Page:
All adhesives, sealants, and paints used are low-VOC.
Energy-efficient fluorescent lighting replaced incandescent lighting.
Double-glazed windows were installed to better insulate the building.
The heating system was redesigned for efficiency.
Occupancy sensors were installed throughout the building to turn off lighting in unoccupied spaces.
Nearly 100% of the existing building shell, including exterior masonry walls, most exterior wood doors, and most of the roof structure, was maintained or restored.
Additional areas in the courtyard were planted to improve stormwater management.
New wood materials are formaldehyde-free.
The original Morse College was
designed in 1959 by Eero Saarinen, who
also designed the Yale Whale.
Morse College was completely renovated
from 2009-2011, incorporating many
sustainable features:
Existing materials were reused as much as possible, with any new materials selected for low-VOC and recycled content.
Energy-efficient lighting throughout the college, including the installation of overhead lighting in student bedrooms, negating the need for less-efficient task lighting.
Water features were added in the courtyards to catch stormwater runoff and reuse it for the fountains. Water is also conserved by the use of dual-flush toilets and waterless urinals.
Occupancy sensors were installed throughout the building to turn off lighting in unoccupied spaces.
The inefficient heating system was replaced with a user-controlled system that allows students to monitor room temperatures.
Skylights were added to the Common Room to increase daylight.
Computers must have hard drive erased—contact ITS for instructions.
Each college has a technoscrap and Universal Waste bin located near the Master's office.
Recycling
Trash
Technoscrap and Universal Waste
Paper




Metal & Glass
Plastics

Magazines, milk cartons, envelopes, and sticky notes— even paperclips and staples
Cardboard boxes (should be flattened and stacked next to a recycling bin)
NO wax paper, tissues, food residue, or food-soiled paper
Single-Stream Bin
All plastics except plastic wrap
Including lids, once removed from containers
NO styrofoam, light bulbs, plastic wraps or bags, ceramics, or food residue
Trash Bin
Batteries
each must be placed in an individual plastic baggie per DOT requirements
Cell Phones
Computers

must have hard drive erased—contact ITS for instructions
Electronic Devices
not all electronic devices—only those holding or transmitting data or used for entertainment
NO microwaves, hot plates, fans, toasters, lamps
Printers
Fluorescent Lamps, including CFLs

Bin located near Master's Office
http://recycling.yale.edu/
Plastic Bags
Alkaline Batteries

(non-Alkaline)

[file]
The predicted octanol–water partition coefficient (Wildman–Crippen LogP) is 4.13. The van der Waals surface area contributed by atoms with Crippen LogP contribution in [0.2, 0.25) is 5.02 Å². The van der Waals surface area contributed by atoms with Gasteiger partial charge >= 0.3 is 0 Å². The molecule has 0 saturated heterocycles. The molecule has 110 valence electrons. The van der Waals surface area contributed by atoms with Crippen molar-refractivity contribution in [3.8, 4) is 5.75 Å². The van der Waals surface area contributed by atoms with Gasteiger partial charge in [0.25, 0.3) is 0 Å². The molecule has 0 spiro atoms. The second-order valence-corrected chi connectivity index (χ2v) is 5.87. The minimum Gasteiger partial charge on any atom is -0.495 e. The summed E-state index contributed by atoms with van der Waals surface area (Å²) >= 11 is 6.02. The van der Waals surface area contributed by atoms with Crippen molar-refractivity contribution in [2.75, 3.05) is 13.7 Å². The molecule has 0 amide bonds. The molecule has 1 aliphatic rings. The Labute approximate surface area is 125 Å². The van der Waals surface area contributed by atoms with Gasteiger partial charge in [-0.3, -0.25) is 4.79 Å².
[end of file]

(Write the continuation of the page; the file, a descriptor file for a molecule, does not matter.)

For further information, click here:
http://www.ct.gov/dep/cwp/view.asp?a=2718&q=325496&depNav_GID=1653&depNav=%7C
Use your keyboard's arrow keys to advance and go back!
Pierson College was
originally designed by James
Gamble Rogers (Class of 1889) and finished construction in 1933.
The college was completely renovated in 2004, incorporating many sustainable features.
Existing wood flooring, wood doors, hardware, plaster partitions, and ceilings were reused as much as possible.
Old, unused basement spaces were re-claimed and converted into new social/ recreational facilities.
To increase natural light penetration and air cir-culation, new openings were carefully inserted throughout the foundation.
When possible, roof flashing was salvaged and reused.
All windows are operable, encouraging the use of natural ventilation.
The inefficient steam heating system was replaced with a superior, better-insulated hot water radiation system.
Natural-finished materials were used whenever possible.
Saybrook College was
originally designed by James Gamble
Rogers (Class of 1889) and finished
construction in 1933.
The college was completely renovated from
2001-2002, incorporating many
sustainable features.
The basement floor was lowered to create room for program areas, barring the need for a larger building footprint.
Installed variable speed drives and controls on hot water heating pumps to conserve energy.
Premium efficiency motors were installed on pumps and fans, making them less energy intensive
Separate heating hot water systems for residential and kitchen areas allow scheduled operation setbacks
Water-saving plumbing fixtures were added, along with light controls such as dimmers and occupancy sensors
Silliman first opened in
1940, and was the last of the original
ten residential colleges to be completed.
The college was completely renovated from
2006-2007, incorporating many
sustainable features.
Natural-finished materials were used whenever possible.
Existing residential windows were refurbished, with an interior glass panel added to improve thermal performance.
Addition of new insulated windows provides natural light in basement spaces previously without access to daylight.